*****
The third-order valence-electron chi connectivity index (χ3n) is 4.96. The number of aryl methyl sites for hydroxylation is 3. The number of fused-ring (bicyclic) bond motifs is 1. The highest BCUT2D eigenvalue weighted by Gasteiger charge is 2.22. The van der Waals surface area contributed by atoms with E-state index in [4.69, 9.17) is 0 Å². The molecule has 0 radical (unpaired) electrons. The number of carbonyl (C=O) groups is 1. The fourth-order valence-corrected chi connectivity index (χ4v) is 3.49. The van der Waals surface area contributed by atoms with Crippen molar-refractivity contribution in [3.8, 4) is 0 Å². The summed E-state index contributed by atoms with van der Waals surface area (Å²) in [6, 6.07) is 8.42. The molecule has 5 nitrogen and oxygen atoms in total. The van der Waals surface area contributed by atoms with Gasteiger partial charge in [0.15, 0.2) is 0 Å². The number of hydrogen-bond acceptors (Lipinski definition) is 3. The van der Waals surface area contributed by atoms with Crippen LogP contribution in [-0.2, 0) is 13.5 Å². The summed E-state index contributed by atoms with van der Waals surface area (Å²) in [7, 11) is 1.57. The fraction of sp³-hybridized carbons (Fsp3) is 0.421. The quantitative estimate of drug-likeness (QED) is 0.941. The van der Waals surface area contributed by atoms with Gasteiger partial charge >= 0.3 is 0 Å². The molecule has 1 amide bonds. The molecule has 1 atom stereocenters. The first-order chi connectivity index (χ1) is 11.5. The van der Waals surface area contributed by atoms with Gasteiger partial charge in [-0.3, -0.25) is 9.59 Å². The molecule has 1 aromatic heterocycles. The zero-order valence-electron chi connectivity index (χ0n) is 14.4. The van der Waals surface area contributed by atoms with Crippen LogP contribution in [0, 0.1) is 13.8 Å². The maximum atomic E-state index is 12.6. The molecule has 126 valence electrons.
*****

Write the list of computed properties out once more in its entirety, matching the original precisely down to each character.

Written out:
The third-order valence-electron chi connectivity index (χ3n) is 4.96. The number of aryl methyl sites for hydroxylation is 3. The number of fused-ring (bicyclic) bond motifs is 1. The highest BCUT2D eigenvalue weighted by Gasteiger charge is 2.22. The van der Waals surface area contributed by atoms with E-state index in [4.69, 9.17) is 0 Å². The molecule has 0 radical (unpaired) electrons. The number of carbonyl (C=O) groups is 1. The fourth-order valence-corrected chi connectivity index (χ4v) is 3.49. The van der Waals surface area contributed by atoms with Crippen molar-refractivity contribution in [3.8, 4) is 0 Å². The summed E-state index contributed by atoms with van der Waals surface area (Å²) in [6, 6.07) is 8.42. The molecule has 5 nitrogen and oxygen atoms in total. The van der Waals surface area contributed by atoms with Gasteiger partial charge in [0.15, 0.2) is 0 Å². The number of hydrogen-bond acceptors (Lipinski definition) is 3. The van der Waals surface area contributed by atoms with Crippen LogP contribution in [-0.2, 0) is 13.5 Å². The summed E-state index contributed by atoms with van der Waals surface area (Å²) in [7, 11) is 1.57. The fraction of sp³-hybridized carbons (Fsp3) is 0.421. The quantitative estimate of drug-likeness (QED) is 0.941. The van der Waals surface area contributed by atoms with Gasteiger partial charge >= 0.3 is 0 Å². The molecule has 1 amide bonds. The molecule has 1 atom stereocenters. The first-order chi connectivity index (χ1) is 11.5. The van der Waals surface area contributed by atoms with Gasteiger partial charge in [-0.3, -0.25) is 9.59 Å². The molecule has 1 aromatic heterocycles. The zero-order valence-electron chi connectivity index (χ0n) is 14.4. The van der Waals surface area contributed by atoms with Crippen LogP contribution in [0, 0.1) is 13.8 Å². The maximum atomic E-state index is 12.6. The molecule has 126 valence electrons.